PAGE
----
For the past 24 hours, a stationary front has stretched from the Southern Plains to the Great Lakes, separating cool, drier air to its northwest from warm, humid air to its southeast. Bisecting Missouri from southwest to northeast, it passes across the Columbia area, bringing intermittent heavy rain and thunderstorms as pulses of atmospheric instability have moved along the front.
Since the front is not connected to a potent storm system, tornadoes are unlikely but intense lightening, hail and periods of torrential rain have occurred and are expected to persist through the day. Of course, when these thunderstorms train along a stationary front, flooding often develops beneath their path and our creeks will soon be bank-full if the storm track does not bow northward or shift to the south and east.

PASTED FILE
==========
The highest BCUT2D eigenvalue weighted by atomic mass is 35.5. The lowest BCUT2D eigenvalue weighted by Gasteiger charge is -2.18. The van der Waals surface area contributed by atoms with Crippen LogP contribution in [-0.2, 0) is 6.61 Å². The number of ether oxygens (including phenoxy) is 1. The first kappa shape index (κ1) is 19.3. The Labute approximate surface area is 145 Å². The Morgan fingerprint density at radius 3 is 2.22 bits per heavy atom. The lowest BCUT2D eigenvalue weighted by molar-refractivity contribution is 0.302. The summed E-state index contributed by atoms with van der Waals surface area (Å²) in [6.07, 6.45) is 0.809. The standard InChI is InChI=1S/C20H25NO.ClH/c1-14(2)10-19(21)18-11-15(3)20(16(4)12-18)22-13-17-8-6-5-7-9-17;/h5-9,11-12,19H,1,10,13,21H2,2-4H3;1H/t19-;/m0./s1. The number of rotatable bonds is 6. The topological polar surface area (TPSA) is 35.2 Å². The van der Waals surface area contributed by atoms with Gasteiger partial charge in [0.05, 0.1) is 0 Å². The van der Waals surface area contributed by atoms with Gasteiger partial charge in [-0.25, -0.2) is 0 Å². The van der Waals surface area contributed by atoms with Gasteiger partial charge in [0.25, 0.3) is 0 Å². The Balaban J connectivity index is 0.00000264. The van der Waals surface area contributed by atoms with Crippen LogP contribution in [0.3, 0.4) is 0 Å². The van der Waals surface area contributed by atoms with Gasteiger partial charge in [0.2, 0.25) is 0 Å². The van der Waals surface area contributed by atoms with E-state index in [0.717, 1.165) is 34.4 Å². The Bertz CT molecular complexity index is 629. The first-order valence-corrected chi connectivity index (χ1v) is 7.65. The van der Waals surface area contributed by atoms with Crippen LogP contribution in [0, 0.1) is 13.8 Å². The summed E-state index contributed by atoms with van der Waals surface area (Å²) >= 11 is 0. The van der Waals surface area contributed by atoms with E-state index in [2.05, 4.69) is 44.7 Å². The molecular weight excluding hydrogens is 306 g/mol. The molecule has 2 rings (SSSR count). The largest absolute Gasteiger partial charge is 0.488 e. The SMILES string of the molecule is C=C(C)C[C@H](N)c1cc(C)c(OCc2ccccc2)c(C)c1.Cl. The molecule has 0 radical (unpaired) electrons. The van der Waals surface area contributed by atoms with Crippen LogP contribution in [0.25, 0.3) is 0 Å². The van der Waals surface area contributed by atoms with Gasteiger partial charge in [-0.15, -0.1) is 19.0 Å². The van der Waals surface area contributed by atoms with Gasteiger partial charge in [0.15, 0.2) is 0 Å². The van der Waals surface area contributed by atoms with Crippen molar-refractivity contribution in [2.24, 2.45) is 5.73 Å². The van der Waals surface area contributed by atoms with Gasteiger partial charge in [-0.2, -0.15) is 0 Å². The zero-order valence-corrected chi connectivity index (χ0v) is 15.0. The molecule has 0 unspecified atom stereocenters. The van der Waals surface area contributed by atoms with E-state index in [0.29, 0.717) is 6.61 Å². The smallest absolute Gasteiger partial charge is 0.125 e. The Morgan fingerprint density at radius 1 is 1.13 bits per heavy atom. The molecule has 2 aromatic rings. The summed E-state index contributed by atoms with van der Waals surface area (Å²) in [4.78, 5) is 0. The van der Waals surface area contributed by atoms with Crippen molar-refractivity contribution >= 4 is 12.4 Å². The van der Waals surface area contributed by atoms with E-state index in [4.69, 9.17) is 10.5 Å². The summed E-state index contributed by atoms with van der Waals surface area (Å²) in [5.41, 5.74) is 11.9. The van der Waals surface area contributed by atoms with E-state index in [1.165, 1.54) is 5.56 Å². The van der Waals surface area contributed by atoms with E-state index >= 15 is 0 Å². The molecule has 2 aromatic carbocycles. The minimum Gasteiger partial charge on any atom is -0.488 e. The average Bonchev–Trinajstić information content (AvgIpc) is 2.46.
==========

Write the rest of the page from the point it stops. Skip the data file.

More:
On the positive side, the copious precipitation will nourish the verdant tide of spring, triggering an explosion of insects for the warbler wave and our returning summer residents. With hot, humid weather expected for the coming week, this steady dose of rain will also fuel the seasonal intensity of plant growth, insuring a healthy start for our woodlands and plenty of yardwork for suburbanites.